The Texas Roundup

Shop hummingbird feeders at Photo by Glenn Robertson.

Glenn Robertson is one of the Duncraft photographers and recently sent us this report about his activities with hummingbirds and the Texas Hummingbird Roundup. We weren’t able to find any other states that have a Roundup like this. However, if you’re interested in reporting hummingbird sightings, you can report them at Journey North. Thank you, Glenn, for sharing your hummingbird activities. Glenn also photographed the images in this article for usjust beautiful!

Two years ago, my wife and I attended the Rockport Hummingbird Festival in Rockport, Texas. It is a yearly event which celebrates the migration of hummingbirds to the Gulf Coast in preparation for their flight to Mexico. While at the festival, I was asked if I would participate in The Texas Hummingbird Roundup. This is a scientific survey of hummingbirds which migrate through Texas. I live in a county which needed a volunteer to help report on hummingbird sightings. As a photographer, I already had an interest in hummingbirds. Joining the Hummingbird Roundup granted me the opportunity to learn even more about these fascinating birds.

As a volunteer, I try to spend about fifteen minutes a day observing hummingbirds. I count the number of hummingbirds which come to the feeder and identify them by species and gender. The idea is to try to capture a snapshot of what hummingbirds are doing in a few minutes. I also observe to see if I can note any peculiar species which might come by.

When I first began counting hummingbirds I was only aware of two species: the Ruby-throated and the Buff-bellied hummingbirds. In DeWitt County, Texas (Gulf region) we have several species which migrate through the area, and some even winter here. In my area, Ruby Throats arrive in late March and leave by May, being replaced by Black-chins. Black-chins remain for the Summer along with the Buff-bellied hummingbird. Ruby-throats reappear in August as migration gets underway. During this time, we also see Rufous and sometimes a few other species.

I use two books to help me identify hummingbirds, which I also highly recommend: Hummingbirds of North America by Sheri L. Williamson (Peterson Field Guides) and Hummingbirds of North America, The Photographic Guide, by Steve N. G. Howell. Sheri lists 31 species of hummingbirds which live in North America. 19 species have been observed in Texas. A few rare species come up from the tropics, but are not observed regularly. However, the Buff-bellied is believed to be a tropical bird which has now made its home in South Texas and may be migrating across the Gulf region. In DeWitt County, I have observed the Buff-bellied and an occasional Rufous staying for Winter. In freezing weather, it is a challenge to keep a feeder supplied.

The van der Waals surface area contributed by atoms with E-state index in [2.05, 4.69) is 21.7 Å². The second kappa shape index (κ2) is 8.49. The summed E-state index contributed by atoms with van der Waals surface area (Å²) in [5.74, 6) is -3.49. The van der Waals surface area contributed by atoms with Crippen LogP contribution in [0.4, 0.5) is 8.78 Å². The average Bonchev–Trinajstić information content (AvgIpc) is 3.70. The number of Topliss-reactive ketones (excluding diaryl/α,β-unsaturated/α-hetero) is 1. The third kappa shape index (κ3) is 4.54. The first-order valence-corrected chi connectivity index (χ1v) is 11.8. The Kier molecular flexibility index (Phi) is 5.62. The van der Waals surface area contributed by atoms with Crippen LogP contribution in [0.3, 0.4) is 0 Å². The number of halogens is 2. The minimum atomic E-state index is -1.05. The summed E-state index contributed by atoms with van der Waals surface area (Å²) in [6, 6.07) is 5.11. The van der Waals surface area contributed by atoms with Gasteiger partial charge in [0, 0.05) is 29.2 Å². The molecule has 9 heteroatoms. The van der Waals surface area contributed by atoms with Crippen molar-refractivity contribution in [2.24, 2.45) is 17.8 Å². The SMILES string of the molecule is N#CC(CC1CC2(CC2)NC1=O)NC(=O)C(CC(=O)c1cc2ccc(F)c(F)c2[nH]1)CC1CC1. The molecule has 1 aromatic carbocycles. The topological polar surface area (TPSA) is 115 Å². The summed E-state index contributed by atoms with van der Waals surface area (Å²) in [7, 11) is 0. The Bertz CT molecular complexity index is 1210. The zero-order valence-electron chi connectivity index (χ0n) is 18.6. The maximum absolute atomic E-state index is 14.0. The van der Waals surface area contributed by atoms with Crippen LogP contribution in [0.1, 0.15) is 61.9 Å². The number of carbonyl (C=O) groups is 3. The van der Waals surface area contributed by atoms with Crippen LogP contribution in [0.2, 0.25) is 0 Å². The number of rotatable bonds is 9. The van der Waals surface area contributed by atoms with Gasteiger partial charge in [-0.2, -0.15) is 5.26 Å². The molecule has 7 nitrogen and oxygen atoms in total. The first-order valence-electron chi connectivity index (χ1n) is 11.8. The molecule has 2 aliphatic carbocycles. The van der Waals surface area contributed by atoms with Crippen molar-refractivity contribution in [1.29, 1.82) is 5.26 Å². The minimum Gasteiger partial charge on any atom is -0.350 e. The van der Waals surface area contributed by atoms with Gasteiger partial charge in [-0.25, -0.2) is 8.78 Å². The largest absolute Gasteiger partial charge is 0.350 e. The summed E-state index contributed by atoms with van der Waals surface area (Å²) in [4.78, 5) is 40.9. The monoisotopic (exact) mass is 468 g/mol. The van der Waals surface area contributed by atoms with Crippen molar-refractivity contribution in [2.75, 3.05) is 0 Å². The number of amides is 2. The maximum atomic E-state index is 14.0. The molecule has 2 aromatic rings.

Shop the 5859G Antique Hummingbird Feeder at are challenges in identifying the hummingbirds as well. Males are fairly easy to identify if their colored gorgets (throats) are visible. However, the females often look alike. I usually will stand about three feet from a feeder and try to look at wing and tail patterns in females to help me make identifications. In the Fall, juvenile males will have white tips on the tails like females, but they will also have a few colored specks in their new forming gorgets. A female Rufous, though, will have a colored spot in her throat like a male. Her tail pattern distinguishes her from juvenile males. All of this is found in the two books mentioned above.

If you would like to learn more about hummingbirds, I encourage you to get the books and start making close observations. Get in close to the feeders. As long as you remain still, you can stand very close to the feeders. Hummingbirds are fun to watch and they have much to teach us about their nature.

Written by Guest Writer Glenn Robertson

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